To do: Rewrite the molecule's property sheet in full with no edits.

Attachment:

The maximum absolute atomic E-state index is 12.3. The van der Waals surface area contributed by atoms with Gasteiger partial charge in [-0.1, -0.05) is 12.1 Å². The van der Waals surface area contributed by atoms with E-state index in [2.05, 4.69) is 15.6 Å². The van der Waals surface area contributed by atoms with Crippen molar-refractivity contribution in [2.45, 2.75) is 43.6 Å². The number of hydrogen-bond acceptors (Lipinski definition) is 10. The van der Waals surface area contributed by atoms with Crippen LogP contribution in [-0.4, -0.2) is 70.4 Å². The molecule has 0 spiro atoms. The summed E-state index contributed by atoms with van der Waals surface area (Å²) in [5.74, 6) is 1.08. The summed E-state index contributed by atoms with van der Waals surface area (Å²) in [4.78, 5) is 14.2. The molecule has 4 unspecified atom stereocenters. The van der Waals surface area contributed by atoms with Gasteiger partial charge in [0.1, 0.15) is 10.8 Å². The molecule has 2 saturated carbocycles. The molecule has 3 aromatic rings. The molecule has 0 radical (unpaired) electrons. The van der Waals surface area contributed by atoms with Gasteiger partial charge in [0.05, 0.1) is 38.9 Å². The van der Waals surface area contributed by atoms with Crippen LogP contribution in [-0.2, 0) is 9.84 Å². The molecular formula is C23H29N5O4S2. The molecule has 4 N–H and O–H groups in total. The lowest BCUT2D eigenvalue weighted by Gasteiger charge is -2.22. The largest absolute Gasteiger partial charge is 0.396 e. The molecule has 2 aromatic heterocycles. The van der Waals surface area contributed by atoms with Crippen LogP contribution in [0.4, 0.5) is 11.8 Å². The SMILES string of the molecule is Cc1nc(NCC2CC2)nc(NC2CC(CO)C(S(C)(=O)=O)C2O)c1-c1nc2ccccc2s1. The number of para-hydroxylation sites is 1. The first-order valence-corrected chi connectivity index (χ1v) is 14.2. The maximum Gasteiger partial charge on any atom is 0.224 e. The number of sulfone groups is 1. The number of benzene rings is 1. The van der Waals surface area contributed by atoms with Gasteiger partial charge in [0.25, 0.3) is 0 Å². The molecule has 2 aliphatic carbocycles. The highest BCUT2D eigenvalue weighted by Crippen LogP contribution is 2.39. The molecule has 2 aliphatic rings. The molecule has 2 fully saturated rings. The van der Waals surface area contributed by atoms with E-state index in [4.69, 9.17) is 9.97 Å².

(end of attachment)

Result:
The maximum absolute atomic E-state index is 12.3. The van der Waals surface area contributed by atoms with Gasteiger partial charge in [-0.1, -0.05) is 12.1 Å². The van der Waals surface area contributed by atoms with E-state index in [2.05, 4.69) is 15.6 Å². The van der Waals surface area contributed by atoms with Crippen molar-refractivity contribution in [2.45, 2.75) is 43.6 Å². The number of hydrogen-bond acceptors (Lipinski definition) is 10. The van der Waals surface area contributed by atoms with Crippen LogP contribution in [-0.4, -0.2) is 70.4 Å². The molecule has 0 spiro atoms. The summed E-state index contributed by atoms with van der Waals surface area (Å²) in [5.74, 6) is 1.08. The summed E-state index contributed by atoms with van der Waals surface area (Å²) in [4.78, 5) is 14.2. The molecule has 4 unspecified atom stereocenters. The van der Waals surface area contributed by atoms with Gasteiger partial charge in [0.1, 0.15) is 10.8 Å². The molecule has 2 saturated carbocycles. The molecule has 3 aromatic rings. The molecule has 0 radical (unpaired) electrons. The van der Waals surface area contributed by atoms with Gasteiger partial charge in [0.05, 0.1) is 38.9 Å². The van der Waals surface area contributed by atoms with Crippen LogP contribution in [-0.2, 0) is 9.84 Å². The molecular formula is C23H29N5O4S2. The molecule has 4 N–H and O–H groups in total. The lowest BCUT2D eigenvalue weighted by Gasteiger charge is -2.22. The largest absolute Gasteiger partial charge is 0.396 e. The molecule has 2 aromatic heterocycles. The van der Waals surface area contributed by atoms with Crippen LogP contribution in [0.4, 0.5) is 11.8 Å². The SMILES string of the molecule is Cc1nc(NCC2CC2)nc(NC2CC(CO)C(S(C)(=O)=O)C2O)c1-c1nc2ccccc2s1. The number of para-hydroxylation sites is 1. The first-order valence-corrected chi connectivity index (χ1v) is 14.2. The maximum Gasteiger partial charge on any atom is 0.224 e. The number of sulfone groups is 1. The number of benzene rings is 1. The van der Waals surface area contributed by atoms with Gasteiger partial charge in [0.25, 0.3) is 0 Å². The molecule has 2 aliphatic carbocycles. The highest BCUT2D eigenvalue weighted by Crippen LogP contribution is 2.39. The molecule has 2 aliphatic rings. The molecule has 2 fully saturated rings. The van der Waals surface area contributed by atoms with E-state index in [4.69, 9.17) is 9.97 Å².